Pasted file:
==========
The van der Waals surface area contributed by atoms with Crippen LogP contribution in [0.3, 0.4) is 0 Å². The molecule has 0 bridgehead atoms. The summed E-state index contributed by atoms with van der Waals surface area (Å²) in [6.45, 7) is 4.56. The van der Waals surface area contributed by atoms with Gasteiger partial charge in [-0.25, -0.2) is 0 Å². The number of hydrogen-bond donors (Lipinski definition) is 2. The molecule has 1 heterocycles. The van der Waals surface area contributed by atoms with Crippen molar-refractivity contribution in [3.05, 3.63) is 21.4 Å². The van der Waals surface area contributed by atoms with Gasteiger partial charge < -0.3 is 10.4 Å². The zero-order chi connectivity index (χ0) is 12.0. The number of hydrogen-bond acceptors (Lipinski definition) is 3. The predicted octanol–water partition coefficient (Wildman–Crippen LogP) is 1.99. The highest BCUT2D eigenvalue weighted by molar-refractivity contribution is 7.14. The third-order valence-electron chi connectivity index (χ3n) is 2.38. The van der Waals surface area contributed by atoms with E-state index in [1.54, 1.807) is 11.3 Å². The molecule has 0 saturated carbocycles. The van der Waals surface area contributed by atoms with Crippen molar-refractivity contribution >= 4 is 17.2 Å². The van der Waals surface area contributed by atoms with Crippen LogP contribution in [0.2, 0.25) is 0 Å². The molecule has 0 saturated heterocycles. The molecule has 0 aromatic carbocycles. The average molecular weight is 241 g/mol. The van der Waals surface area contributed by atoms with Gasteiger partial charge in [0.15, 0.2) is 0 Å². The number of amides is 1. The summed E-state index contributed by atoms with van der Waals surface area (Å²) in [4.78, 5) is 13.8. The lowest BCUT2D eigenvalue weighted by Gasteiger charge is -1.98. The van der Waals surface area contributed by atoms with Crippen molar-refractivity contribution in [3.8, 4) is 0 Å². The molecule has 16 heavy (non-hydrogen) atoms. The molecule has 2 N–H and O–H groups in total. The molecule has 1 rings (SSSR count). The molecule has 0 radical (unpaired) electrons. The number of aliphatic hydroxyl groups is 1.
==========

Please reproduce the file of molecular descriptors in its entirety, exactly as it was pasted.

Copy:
The van der Waals surface area contributed by atoms with Crippen LogP contribution in [0.3, 0.4) is 0 Å². The molecule has 0 bridgehead atoms. The summed E-state index contributed by atoms with van der Waals surface area (Å²) in [6.45, 7) is 4.56. The van der Waals surface area contributed by atoms with Gasteiger partial charge in [-0.25, -0.2) is 0 Å². The number of hydrogen-bond donors (Lipinski definition) is 2. The molecule has 1 heterocycles. The van der Waals surface area contributed by atoms with Crippen molar-refractivity contribution in [3.05, 3.63) is 21.4 Å². The van der Waals surface area contributed by atoms with Gasteiger partial charge < -0.3 is 10.4 Å². The zero-order chi connectivity index (χ0) is 12.0. The number of hydrogen-bond acceptors (Lipinski definition) is 3. The predicted octanol–water partition coefficient (Wildman–Crippen LogP) is 1.99. The highest BCUT2D eigenvalue weighted by molar-refractivity contribution is 7.14. The third-order valence-electron chi connectivity index (χ3n) is 2.38. The van der Waals surface area contributed by atoms with E-state index in [1.54, 1.807) is 11.3 Å². The molecule has 0 saturated carbocycles. The van der Waals surface area contributed by atoms with Crippen molar-refractivity contribution >= 4 is 17.2 Å². The van der Waals surface area contributed by atoms with Crippen LogP contribution in [0.2, 0.25) is 0 Å². The molecule has 0 saturated heterocycles. The molecule has 0 aromatic carbocycles. The average molecular weight is 241 g/mol. The van der Waals surface area contributed by atoms with Gasteiger partial charge in [0.15, 0.2) is 0 Å². The number of amides is 1. The summed E-state index contributed by atoms with van der Waals surface area (Å²) in [4.78, 5) is 13.8. The lowest BCUT2D eigenvalue weighted by Gasteiger charge is -1.98. The van der Waals surface area contributed by atoms with Crippen molar-refractivity contribution in [3.8, 4) is 0 Å². The molecule has 16 heavy (non-hydrogen) atoms. The molecule has 2 N–H and O–H groups in total. The molecule has 1 rings (SSSR count). The molecule has 0 radical (unpaired) electrons. The number of aliphatic hydroxyl groups is 1.